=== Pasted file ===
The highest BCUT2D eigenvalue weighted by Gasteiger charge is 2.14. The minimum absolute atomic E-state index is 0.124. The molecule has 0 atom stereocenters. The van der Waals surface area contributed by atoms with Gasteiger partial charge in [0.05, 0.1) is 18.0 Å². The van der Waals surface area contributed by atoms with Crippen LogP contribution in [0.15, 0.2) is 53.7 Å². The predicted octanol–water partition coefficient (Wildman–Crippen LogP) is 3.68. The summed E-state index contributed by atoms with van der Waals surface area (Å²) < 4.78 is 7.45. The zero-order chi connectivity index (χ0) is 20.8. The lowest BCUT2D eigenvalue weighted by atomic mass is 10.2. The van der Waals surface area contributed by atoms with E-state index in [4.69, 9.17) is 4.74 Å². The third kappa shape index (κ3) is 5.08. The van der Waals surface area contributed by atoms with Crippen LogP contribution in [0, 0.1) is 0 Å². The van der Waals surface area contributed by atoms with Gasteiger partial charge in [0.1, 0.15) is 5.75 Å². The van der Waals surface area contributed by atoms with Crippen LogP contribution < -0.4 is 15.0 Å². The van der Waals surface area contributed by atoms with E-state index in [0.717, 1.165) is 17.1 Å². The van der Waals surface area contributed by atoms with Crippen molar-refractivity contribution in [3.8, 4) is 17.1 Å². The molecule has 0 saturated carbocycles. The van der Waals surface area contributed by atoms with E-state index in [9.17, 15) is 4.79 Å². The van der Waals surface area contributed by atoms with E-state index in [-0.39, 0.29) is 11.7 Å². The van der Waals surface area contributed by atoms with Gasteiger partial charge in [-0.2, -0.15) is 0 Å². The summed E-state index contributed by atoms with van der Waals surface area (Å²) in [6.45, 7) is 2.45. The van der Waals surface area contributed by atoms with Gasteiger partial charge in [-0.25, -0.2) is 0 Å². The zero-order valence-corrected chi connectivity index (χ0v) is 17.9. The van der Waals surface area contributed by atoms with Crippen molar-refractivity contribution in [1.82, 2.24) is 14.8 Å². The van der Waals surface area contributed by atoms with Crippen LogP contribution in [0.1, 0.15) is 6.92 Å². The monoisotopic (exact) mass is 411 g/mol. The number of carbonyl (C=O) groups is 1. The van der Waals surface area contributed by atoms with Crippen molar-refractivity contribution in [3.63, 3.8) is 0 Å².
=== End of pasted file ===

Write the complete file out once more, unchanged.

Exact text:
The highest BCUT2D eigenvalue weighted by Gasteiger charge is 2.14. The minimum absolute atomic E-state index is 0.124. The molecule has 0 atom stereocenters. The van der Waals surface area contributed by atoms with Gasteiger partial charge in [0.05, 0.1) is 18.0 Å². The van der Waals surface area contributed by atoms with Crippen LogP contribution in [0.15, 0.2) is 53.7 Å². The predicted octanol–water partition coefficient (Wildman–Crippen LogP) is 3.68. The summed E-state index contributed by atoms with van der Waals surface area (Å²) < 4.78 is 7.45. The zero-order chi connectivity index (χ0) is 20.8. The lowest BCUT2D eigenvalue weighted by atomic mass is 10.2. The van der Waals surface area contributed by atoms with E-state index in [4.69, 9.17) is 4.74 Å². The third kappa shape index (κ3) is 5.08. The van der Waals surface area contributed by atoms with Crippen LogP contribution in [0, 0.1) is 0 Å². The van der Waals surface area contributed by atoms with Gasteiger partial charge in [0.1, 0.15) is 5.75 Å². The van der Waals surface area contributed by atoms with Crippen LogP contribution < -0.4 is 15.0 Å². The van der Waals surface area contributed by atoms with E-state index in [0.717, 1.165) is 17.1 Å². The van der Waals surface area contributed by atoms with Crippen molar-refractivity contribution in [3.8, 4) is 17.1 Å². The molecule has 0 saturated carbocycles. The van der Waals surface area contributed by atoms with E-state index in [9.17, 15) is 4.79 Å². The van der Waals surface area contributed by atoms with E-state index in [-0.39, 0.29) is 11.7 Å². The van der Waals surface area contributed by atoms with Gasteiger partial charge in [-0.2, -0.15) is 0 Å². The summed E-state index contributed by atoms with van der Waals surface area (Å²) in [6.45, 7) is 2.45. The van der Waals surface area contributed by atoms with Gasteiger partial charge in [-0.25, -0.2) is 0 Å². The zero-order valence-corrected chi connectivity index (χ0v) is 17.9. The van der Waals surface area contributed by atoms with Crippen molar-refractivity contribution in [1.82, 2.24) is 14.8 Å². The van der Waals surface area contributed by atoms with Crippen LogP contribution in [0.1, 0.15) is 6.92 Å². The monoisotopic (exact) mass is 411 g/mol. The number of carbonyl (C=O) groups is 1. The van der Waals surface area contributed by atoms with Crippen molar-refractivity contribution in [3.63, 3.8) is 0 Å².